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6 February 2024

Heroes of Our Time 3: Great North Air Ambulance Service: Car Accident Rescue Training At Night

The day exercise was stressful enough and finished as the evening light faded. The next phase was far more challenging. The trainees took a break while a new set-up was arranged.

As darkness fell a car club consisting of twenty souped-up bangers arrived. They were there to provide a little extra distraction. The cars were parked in a row next to the scene. Boots were opened and large speaker systems cranked into life. The car club had volunteered to be a rowdy group of party-goers that heckles the paramedics and videos them on their smartphones.

I know what you’re thinking, why on earth? Unfortunately, this is representative of many situations the paramedics will face whilst trying to save lives.

The night exercise started with a blaze of sirens as a police car pulled up and dropped off the first paramedic. They came in waves to mimic a real-life situation. As each car pulled up the paramedics leapt out to help the injured.

Picture the scene. Cars piled up everywhere, people crying for help, multicoloured lights flashing in the dark from the ambulances, fire trucks and police cars, blinding if you looked directly at them. The rescue services’ torch beams lazered through the darkness, dancing from one emergency to another.

The car club danced to pounding music as the paramedics tried to resuscitate and perform emergency surgery in the cold. Everyone was just grateful it was not raining. Though it rains 182 days in the year around here, so maybe they should have had the sprinklers on for more realism. And let’s face it accidents occur more frequently on rainy days.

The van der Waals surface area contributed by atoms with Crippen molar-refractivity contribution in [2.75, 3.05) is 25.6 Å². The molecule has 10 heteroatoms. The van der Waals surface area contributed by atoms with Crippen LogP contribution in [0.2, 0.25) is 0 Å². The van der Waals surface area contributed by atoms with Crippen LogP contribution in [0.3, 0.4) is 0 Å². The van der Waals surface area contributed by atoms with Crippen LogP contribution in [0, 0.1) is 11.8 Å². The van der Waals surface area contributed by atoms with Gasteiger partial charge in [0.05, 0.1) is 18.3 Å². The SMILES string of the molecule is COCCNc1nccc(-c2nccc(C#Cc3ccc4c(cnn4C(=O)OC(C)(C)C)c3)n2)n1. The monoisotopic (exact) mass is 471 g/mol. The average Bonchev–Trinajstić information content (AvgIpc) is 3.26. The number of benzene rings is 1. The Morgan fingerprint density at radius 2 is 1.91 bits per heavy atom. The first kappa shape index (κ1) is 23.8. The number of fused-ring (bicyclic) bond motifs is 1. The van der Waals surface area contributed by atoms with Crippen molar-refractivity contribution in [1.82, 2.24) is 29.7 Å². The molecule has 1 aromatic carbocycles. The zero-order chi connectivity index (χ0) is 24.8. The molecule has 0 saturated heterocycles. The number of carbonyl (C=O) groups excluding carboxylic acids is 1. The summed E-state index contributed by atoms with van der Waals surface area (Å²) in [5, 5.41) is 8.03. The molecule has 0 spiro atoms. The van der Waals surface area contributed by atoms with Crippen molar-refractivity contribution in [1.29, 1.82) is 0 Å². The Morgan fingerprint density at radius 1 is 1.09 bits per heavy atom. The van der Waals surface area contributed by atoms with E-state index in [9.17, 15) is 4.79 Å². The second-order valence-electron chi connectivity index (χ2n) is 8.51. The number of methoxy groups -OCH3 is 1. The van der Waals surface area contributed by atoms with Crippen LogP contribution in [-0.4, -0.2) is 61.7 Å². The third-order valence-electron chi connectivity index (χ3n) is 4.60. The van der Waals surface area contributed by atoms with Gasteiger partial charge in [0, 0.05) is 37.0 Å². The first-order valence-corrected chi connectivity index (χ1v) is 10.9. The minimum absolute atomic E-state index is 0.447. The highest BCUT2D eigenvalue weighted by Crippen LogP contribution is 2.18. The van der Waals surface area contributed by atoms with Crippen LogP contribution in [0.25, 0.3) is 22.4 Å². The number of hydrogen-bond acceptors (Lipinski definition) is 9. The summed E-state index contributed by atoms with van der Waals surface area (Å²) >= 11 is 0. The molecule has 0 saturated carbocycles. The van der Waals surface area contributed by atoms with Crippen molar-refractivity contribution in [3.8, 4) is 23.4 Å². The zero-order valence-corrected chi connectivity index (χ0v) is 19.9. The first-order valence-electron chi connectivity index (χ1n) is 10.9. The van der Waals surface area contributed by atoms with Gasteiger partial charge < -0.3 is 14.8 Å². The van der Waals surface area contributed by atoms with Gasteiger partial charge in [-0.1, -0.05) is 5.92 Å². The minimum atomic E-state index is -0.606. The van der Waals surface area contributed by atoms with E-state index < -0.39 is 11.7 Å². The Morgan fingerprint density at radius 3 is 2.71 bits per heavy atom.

Some of the car club were also asked to drunkenly annoy and bother the paramedics to test their focus, going so far as to pick fights with them. The patience and determination of the trainees were quite astounding. I know this was an exercise, but this had been a long day and yet they responded patiently communicating with their colleagues, the project manager and the other rescue services.

As the night wore on, babies were rescued from the bushes, surgery performed, anaesthetics administered, people cared for and lives saved. The trainees were immensely impressive, demonstrating enormous professionalism and proficiency in very difficult circumstances. And GNAAS only take the very best of these.

Throughout the car club provided a useful distraction, pumping out the bass all night long, smoking and pretending to drink.

Finally, there was only one patient left to recover, their leg trapped in a car buried deep in the bushes. A decision had to be made, could they rescue them quickly enough or would they need to amputate a leg in order to save their life. A decision that unfortunately comes up every so often. Not an easy thing to teach, even to someone with many years of experience.

Not long before a person drowned in a river because their foot was caught and the medics at the scene, not GNAAS, were unable to make the decision to amputate in time. That is not a choice anyone wants to face, but they have to.

The GNAAS instructors watched over it all taking notes, guiding when needed, but most of all looking on with pride as the trainees rose to the occasion and performed incredibly well under such duress. To be fair, these are not your usual trainees, they all have either extensive medical training or years in the ambulance service already.

The Great North Air Ambulance Service is 100% self-funded. It receives no money from the NHS. The team raise all the money to save people’s lives independently each year. They even buy in their blood supplies. Anything you can do to help, contribute a little cash, raise funds, tell people about them etc, every little counts.

Category: Adventure